Arrival Ceremony Welcomes Fallen U.S. Military Home
(June 25, 2011)
|JOINT BASE PEARL HARBOR-HICKAM, Hawaii (AFNS - 6/22/2011) -- Three unidentified American heroes returned from war June 17. They were greeted here by friends and fellow service members, with full military honors. Although their return was sad because they were ones who had paid the ultimate sacrifice, their return also was joyful because they are fallen heroes from Vietnam and World War II, finally brought home to be identified and laid to rest.|
Military members transfer the remains of a U.S. service member June 17, 2011, during an arrival ceremony at Joint Base Pearl Harbor-Hickam, Hawaii. The unidentified remains were recovered by members of the Joint Pacific Accounting Command. Following the ceremony, with full military honors, the remains were sent to JPAC's Central Identification Laboratory where forensic identification analysis will be conducted so they may be identified and returned to member's family. U.S. Air Force photo by Senior Airman Lauren Main
|The arrival ceremony, hosted by U.S. Joint POW/MIA Accounting Command officials , represents the success of JPAC's mission: to achieve the fullest possible accounting of Americans lost during the nation's past conflicts.|
One woman in attendance came to honor those three heroes -- recovered from the Socialist Republic of Vietnam, the Lao People's Democratic Republic and the Independent State of Papua, New Guinea -- because she herself has experienced the devastation of losing a husband and waiting decades to finally get closure on his death.
"My first husband, Steve Hanson, was a Marine Corps aviator, and he was shot down June 3, 1967," said Carole Hickerson. "His remains came (home) through JPAC in 2000, and he is now buried at Arlington. All that time passed before we had any definite clarification as to what had happened."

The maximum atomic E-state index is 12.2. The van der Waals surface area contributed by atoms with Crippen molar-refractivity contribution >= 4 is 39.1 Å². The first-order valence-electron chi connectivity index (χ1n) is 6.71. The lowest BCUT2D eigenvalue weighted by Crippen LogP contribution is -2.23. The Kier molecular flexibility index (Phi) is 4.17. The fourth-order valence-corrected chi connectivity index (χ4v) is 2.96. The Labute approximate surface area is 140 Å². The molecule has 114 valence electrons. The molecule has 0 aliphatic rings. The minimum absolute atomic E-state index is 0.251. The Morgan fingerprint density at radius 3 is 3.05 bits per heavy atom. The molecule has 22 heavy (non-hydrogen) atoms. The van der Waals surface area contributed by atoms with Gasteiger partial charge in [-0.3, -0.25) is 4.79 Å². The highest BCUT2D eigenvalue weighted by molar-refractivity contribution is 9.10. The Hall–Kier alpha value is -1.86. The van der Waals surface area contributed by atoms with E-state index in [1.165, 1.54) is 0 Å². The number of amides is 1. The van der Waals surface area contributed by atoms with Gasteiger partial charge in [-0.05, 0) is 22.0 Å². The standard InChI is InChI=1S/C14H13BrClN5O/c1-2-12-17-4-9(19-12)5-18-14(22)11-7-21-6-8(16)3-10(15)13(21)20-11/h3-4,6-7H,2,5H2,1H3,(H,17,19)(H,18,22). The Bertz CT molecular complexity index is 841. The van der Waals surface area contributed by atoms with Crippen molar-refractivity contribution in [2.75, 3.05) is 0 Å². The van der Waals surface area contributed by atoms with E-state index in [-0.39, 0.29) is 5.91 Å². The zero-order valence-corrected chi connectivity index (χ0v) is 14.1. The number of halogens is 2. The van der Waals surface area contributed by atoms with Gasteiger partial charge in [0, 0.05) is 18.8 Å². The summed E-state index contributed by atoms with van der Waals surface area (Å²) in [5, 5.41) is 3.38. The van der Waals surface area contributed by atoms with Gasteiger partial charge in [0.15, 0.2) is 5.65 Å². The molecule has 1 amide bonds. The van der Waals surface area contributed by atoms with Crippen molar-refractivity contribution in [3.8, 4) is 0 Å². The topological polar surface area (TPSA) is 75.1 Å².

They were married for just a year before Steve joined the military to do his part in the Vietnam War. Steve missed the birth of their son, who was born two weeks after his departure for Vietnam. When he was lost in Laos, there was no information on his status for years. Finally, one of his crew members came back, and Mrs. Hickerson felt she had every reason to be hopeful; but eventually it became clear that Capt. Steve Hanson wasn't coming back.
When all the prisoners of war eventually came back, Mrs. Hickerson went out to greet them. There she met Jim, a man who had been a POW for five years, and they eventually married. Now, Mrs. Hickerson attends every ceremony she can, to honor those who are POWs and missing in action.
"It makes me very proud that our country does such a thing," she said. "It makes me cry. But it's great to see that our country and our military still care enough, no matter how many years go by. It doesn't matter if it's someone lost in Afghanistan, Vietnam, Korea or World War II, it's still the same honor that's given to them. I'm very thankful, and I hope that our country and all the people in the United States appreciate what the military is doing."
After the ceremony, the transfer cases were brought to the JPAC Central Identification Laboratory for forensic identification, according to a JPAC press release. If and when identifications are established, the names will be announced following notification of next of kin.
The CIL is the largest forensic anthropology laboratory in the world and identifies, on average, about 74 POW/MIAs per year. More than 83,000 individuals are missing, dating back to World War II, according to JPAC.
|By USAF Sgt. Carolyn Herrick|
JB Pearl Harbor-HIckam Public Affairs
Provided by Air Force News Service
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